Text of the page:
Have you ever heard of subsynchronous resonance (SSR) in power systems? Back in the early 1970s this was a topic that was on just about everyone’s mind if they worked in an area of extremely long transmission lines. The long lines produced excessive inductive reactance, which impedes the amount of power that can be transferred over the line. The traditional solution was to install series capacitors on the lines, but there was a down side. Adding the series capacitors introduced a phenomenon of SSR, which caused some unforeseen problems. Case in point, two turbo-generators shafts were damaged at the Mohave Generating Station in Nevada in 1970 and 1971 because of this torsional interaction.
Without going into a lot of detail, the interaction of electrical and mechanical natural frequencies produced a resonance that in the worst case cause the generator’s shaft to twist, which damaged the shaft. In the late 1970s, I went to work for a utility in New Mexico that was building a generation plant. The plant would be connected to long-series compensated transmission lines. Studies were made indicating the shafts for two of the four generating units were susceptible to SSR produced by the transmission grid – not good for the utility. I had only been with the company a few months when I was assigned to a project to install equipment designed to mitigate the SSR issues and protect the generators.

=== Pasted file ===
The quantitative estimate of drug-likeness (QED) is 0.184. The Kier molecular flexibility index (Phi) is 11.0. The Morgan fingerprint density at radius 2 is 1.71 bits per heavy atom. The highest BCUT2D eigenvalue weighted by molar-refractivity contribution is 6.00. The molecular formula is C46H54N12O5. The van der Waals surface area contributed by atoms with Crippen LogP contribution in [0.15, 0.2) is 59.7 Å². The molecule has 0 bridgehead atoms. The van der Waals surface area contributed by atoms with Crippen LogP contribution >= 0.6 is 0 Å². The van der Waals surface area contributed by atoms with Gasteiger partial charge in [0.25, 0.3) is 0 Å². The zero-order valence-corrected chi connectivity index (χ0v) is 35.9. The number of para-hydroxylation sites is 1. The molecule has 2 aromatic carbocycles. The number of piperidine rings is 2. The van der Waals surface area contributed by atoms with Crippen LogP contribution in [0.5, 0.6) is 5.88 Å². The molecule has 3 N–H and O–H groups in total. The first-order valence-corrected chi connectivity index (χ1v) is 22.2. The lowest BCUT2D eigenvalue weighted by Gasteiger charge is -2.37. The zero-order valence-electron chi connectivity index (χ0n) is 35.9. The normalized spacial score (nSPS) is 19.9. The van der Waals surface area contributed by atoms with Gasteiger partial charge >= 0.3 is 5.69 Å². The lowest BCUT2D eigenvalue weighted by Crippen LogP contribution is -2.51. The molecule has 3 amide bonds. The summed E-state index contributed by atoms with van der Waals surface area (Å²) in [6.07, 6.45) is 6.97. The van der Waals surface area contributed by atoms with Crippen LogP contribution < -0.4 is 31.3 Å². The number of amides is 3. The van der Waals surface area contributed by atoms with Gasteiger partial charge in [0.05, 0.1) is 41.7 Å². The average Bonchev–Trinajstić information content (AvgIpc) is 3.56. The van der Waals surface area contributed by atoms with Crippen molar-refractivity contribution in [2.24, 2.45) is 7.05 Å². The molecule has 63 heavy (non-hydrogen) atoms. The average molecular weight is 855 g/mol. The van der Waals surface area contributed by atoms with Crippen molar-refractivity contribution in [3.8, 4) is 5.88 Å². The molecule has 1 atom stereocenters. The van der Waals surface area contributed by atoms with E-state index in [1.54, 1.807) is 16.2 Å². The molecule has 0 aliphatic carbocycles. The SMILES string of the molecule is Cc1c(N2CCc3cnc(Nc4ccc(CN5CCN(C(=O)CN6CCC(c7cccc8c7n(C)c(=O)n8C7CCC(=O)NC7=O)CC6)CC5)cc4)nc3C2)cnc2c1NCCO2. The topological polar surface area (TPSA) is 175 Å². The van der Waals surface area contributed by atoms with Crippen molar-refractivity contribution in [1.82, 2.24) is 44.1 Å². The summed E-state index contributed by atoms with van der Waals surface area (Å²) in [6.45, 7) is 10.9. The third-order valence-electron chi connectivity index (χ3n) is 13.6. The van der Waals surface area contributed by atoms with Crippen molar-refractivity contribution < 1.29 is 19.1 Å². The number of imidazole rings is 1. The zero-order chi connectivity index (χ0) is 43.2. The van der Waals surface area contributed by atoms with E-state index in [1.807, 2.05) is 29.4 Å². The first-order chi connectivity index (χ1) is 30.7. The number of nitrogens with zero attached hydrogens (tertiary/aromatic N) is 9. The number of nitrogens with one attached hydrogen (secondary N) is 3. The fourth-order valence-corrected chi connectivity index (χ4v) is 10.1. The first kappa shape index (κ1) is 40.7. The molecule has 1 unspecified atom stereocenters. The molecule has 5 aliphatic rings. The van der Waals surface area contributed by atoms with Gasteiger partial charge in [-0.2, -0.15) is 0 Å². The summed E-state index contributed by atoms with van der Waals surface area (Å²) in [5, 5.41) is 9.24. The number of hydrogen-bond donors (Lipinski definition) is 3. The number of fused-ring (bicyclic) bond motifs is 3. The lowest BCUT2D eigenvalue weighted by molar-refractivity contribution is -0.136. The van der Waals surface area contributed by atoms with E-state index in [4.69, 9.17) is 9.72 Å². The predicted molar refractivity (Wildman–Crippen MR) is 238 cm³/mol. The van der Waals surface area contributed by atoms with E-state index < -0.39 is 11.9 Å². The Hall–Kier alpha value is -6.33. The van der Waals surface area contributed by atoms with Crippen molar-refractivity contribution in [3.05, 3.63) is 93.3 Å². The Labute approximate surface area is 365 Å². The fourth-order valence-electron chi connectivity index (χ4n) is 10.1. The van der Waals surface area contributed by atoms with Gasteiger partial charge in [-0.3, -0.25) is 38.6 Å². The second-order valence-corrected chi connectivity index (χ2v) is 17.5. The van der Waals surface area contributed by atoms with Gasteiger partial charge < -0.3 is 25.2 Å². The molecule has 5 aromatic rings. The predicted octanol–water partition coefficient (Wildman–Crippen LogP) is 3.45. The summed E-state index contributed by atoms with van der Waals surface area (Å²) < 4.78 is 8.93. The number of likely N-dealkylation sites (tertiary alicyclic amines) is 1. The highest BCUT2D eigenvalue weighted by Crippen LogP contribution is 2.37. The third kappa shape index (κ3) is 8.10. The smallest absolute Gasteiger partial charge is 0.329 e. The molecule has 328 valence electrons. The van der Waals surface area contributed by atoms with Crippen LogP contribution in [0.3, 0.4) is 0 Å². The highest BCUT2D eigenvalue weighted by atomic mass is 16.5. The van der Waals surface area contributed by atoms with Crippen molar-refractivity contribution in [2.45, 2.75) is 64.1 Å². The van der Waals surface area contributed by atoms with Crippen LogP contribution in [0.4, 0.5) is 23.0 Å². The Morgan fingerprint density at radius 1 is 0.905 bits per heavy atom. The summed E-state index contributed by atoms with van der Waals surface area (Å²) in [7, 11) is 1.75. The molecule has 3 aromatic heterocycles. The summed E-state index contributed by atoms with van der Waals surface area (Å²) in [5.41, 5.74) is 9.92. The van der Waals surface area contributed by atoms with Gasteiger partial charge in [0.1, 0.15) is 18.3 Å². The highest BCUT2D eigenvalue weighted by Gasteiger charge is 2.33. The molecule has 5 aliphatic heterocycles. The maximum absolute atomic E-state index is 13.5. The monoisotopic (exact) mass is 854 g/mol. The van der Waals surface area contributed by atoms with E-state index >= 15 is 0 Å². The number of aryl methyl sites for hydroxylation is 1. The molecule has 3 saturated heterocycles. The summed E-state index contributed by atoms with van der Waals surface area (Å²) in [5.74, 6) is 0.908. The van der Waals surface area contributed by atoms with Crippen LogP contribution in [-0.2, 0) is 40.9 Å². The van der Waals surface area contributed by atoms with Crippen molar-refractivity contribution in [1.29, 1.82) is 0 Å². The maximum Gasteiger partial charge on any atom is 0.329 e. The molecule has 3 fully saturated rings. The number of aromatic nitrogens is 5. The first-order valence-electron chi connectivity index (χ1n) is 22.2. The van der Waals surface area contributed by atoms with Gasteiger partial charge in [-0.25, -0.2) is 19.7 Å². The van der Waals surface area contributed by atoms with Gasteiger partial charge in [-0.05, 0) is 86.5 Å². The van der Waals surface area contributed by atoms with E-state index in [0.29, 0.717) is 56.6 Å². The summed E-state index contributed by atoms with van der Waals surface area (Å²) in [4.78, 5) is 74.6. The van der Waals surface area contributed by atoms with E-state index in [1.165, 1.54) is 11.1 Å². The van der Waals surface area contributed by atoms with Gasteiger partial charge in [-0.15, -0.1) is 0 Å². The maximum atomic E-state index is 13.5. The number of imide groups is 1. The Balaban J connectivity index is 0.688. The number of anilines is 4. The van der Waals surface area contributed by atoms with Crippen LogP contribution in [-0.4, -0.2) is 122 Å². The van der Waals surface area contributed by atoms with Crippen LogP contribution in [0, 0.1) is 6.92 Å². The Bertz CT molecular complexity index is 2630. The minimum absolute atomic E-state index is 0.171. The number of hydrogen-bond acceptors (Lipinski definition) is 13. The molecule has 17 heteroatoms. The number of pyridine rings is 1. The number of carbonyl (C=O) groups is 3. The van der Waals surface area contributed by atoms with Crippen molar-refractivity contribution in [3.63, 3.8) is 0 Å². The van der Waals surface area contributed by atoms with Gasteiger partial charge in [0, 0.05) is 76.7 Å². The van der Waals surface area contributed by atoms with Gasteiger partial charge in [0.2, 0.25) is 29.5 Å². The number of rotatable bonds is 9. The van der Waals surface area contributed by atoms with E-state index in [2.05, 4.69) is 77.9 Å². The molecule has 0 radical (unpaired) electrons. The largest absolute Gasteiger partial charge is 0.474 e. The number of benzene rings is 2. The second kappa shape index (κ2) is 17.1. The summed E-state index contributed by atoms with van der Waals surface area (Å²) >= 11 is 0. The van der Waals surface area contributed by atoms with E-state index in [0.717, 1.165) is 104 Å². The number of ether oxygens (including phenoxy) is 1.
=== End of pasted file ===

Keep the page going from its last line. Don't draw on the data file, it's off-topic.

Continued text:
Coincidentally, the thyristor was introduced in the early 1970s, and manufacturers came up with several uses in addition to HVDC applications such as thyristor switched capacitors (TSCs) and thyristor controlled reactors (TCRs). Westinghouse had designed a system that would eliminate SSR problems for the new generating station using TCRs. They called it a dynamic stabilizer. The TCRs would be attached to the generator’s isophase bus to feed controlled inductance into the bus counteracting the SSR forces and stabilizing the system. The SSR detection was a toothed-wheel arrangement placed on the generators’ shaft. A sensor was attached to the housing that looked down on the toothed-wheel/shaft and monitored the shaft for oscillations. When these were detected, a conduction signal was sent to the thyristor assembly and the reactors were placed in the network. By today’s standards, it was a real Rube Goldberg machine, but back in the day it was state-of-the-art high tech!
We installed two of these devices in the power plant and they protected the generators for many years before the system dynamics changed enough that they were no longer needed. The TCRs and TSCs would go on to be used in other devices, but more on that in another column. A few years later, my experience with this thyristor controlled device would help me land the project engineer position for an HVDC converter station using thyristor valves. Next month we will look at another SSR eliminating technology.